What had I been worried about?

He was lovely, understanding and genuinely wanted to help in any way possible. From here on, with each phone call I made, I was pleasantly surprised. Everyone I spoke to was friendly, polite and even if they were unable to donate directly, at least gave me their head office details or came up with ideas of where to try next.

I then simply popped into each of the businesses that were able to donate and collected the prizes ready for the big night. It was that easy and I even got to have a yummy hot chocolate from Wetherspoons whilst I waited (cream and all!).

Time whirred by and before we knew it the night was here. Several VIH volunteers and I were sat waiting for people to turn up. We stationed ourselves ready for our designated tasks and in the blink of an eye the madness began as 224 people descended on us! Bingo cards, raffle tickets and dabbers were being sold at such a speed that our heads could barely keep up with our hands. It was so much fun getting stuck in, joking with the ladies and gentlemen as they made their way through. Then, there was silence whilst we all dabbed away, fingers and toes crossed hoping for a win. The concentration was palpable – and with cash prizes up to £250 who can blame them?!

During the break the yummiest carrot cake and a well needed cup of tea was provided for everyone. Then it was time for the raffle draw. Everyone loved their prizes.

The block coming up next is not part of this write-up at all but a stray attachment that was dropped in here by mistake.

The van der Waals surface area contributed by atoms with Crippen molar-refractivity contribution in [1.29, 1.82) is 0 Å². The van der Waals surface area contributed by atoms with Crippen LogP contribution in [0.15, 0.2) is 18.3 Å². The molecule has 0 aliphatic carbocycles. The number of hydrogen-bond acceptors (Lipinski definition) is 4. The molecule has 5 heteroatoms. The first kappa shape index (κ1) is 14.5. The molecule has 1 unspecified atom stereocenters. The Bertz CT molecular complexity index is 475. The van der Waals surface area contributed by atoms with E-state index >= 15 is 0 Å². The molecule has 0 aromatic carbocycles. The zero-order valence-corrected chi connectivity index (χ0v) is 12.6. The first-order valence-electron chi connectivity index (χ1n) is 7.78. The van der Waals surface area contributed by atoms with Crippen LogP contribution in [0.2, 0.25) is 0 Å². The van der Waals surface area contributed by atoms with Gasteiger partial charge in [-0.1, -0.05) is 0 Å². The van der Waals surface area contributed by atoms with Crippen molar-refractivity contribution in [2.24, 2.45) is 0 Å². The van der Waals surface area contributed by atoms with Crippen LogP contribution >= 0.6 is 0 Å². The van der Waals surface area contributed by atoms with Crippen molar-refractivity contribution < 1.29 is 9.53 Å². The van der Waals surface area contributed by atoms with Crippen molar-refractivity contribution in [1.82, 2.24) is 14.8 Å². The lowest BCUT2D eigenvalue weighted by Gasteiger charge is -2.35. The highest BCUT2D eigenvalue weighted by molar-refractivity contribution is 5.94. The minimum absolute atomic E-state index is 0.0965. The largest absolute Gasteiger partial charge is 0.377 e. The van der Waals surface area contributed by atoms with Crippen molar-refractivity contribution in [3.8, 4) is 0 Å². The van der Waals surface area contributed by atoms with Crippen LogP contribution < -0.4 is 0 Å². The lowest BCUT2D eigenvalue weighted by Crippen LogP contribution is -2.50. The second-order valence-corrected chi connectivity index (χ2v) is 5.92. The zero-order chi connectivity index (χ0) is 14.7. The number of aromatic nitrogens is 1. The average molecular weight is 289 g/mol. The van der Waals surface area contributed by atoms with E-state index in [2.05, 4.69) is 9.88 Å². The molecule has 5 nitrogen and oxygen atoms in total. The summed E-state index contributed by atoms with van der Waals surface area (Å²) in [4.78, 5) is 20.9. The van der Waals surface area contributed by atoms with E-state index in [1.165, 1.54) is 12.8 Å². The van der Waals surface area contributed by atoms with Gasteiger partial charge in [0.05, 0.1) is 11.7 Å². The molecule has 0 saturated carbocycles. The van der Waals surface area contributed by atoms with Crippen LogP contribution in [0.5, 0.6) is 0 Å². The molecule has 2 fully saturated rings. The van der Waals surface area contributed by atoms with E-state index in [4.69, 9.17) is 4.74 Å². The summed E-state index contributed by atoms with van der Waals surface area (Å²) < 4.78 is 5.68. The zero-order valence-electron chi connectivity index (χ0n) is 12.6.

bingo prizes1bingo prizes1 (2)

At 10 o’clock the last game had ended and everyone began to leave. I drove through the winding roads that go from Dawlish Warren to Newton Abbot and crawled into bed. I went to sleep with a smile on my face and my faith in humanity at an all-time high.  VIH raised a fantastic £902 on the night just on raffle tickets!

Now I have got the first fundraising event out of the way I can’t wait to get stuck into the next. VIH are helping out at some flu clinics coming up at the local GP surgeries and I am going to go along and help out there.

If you would like to start volunteering or you know someone that would benefit from our services please contact a member of the team on 01626 771695.

The next Bingo Night is on Wednesday 18th October.  It’s just £10 for six games and the all important tea and cake at half time!  Ring Jim at Swiftprint for more information and to book a table.